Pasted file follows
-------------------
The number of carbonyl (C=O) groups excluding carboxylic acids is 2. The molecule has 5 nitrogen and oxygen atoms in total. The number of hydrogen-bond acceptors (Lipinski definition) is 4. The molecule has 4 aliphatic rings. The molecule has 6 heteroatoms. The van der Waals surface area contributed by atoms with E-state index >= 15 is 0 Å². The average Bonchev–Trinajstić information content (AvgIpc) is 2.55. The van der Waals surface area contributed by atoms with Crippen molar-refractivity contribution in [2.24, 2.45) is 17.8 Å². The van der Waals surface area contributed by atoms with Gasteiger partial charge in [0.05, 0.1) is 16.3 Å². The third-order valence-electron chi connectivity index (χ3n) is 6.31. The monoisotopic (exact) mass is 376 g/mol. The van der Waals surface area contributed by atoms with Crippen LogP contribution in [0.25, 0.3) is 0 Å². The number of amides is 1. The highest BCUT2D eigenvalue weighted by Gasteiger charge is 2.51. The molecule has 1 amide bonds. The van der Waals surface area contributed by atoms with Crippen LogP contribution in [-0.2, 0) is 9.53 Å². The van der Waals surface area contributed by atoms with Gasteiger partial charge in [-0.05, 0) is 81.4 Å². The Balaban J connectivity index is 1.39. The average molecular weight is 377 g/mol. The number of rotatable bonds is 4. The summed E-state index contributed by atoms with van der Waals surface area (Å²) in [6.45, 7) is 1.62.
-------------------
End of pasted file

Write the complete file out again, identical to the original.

The number of carbonyl (C=O) groups excluding carboxylic acids is 2. The molecule has 5 nitrogen and oxygen atoms in total. The number of hydrogen-bond acceptors (Lipinski definition) is 4. The molecule has 4 aliphatic rings. The molecule has 6 heteroatoms. The van der Waals surface area contributed by atoms with E-state index >= 15 is 0 Å². The average Bonchev–Trinajstić information content (AvgIpc) is 2.55. The van der Waals surface area contributed by atoms with Crippen molar-refractivity contribution in [2.24, 2.45) is 17.8 Å². The van der Waals surface area contributed by atoms with Gasteiger partial charge in [0.05, 0.1) is 16.3 Å². The third-order valence-electron chi connectivity index (χ3n) is 6.31. The monoisotopic (exact) mass is 376 g/mol. The van der Waals surface area contributed by atoms with Crippen LogP contribution in [0.25, 0.3) is 0 Å². The number of amides is 1. The highest BCUT2D eigenvalue weighted by Gasteiger charge is 2.51. The molecule has 1 amide bonds. The van der Waals surface area contributed by atoms with Crippen LogP contribution in [-0.2, 0) is 9.53 Å². The van der Waals surface area contributed by atoms with Gasteiger partial charge in [-0.05, 0) is 81.4 Å². The Balaban J connectivity index is 1.39. The average molecular weight is 377 g/mol. The number of rotatable bonds is 4. The summed E-state index contributed by atoms with van der Waals surface area (Å²) in [6.45, 7) is 1.62.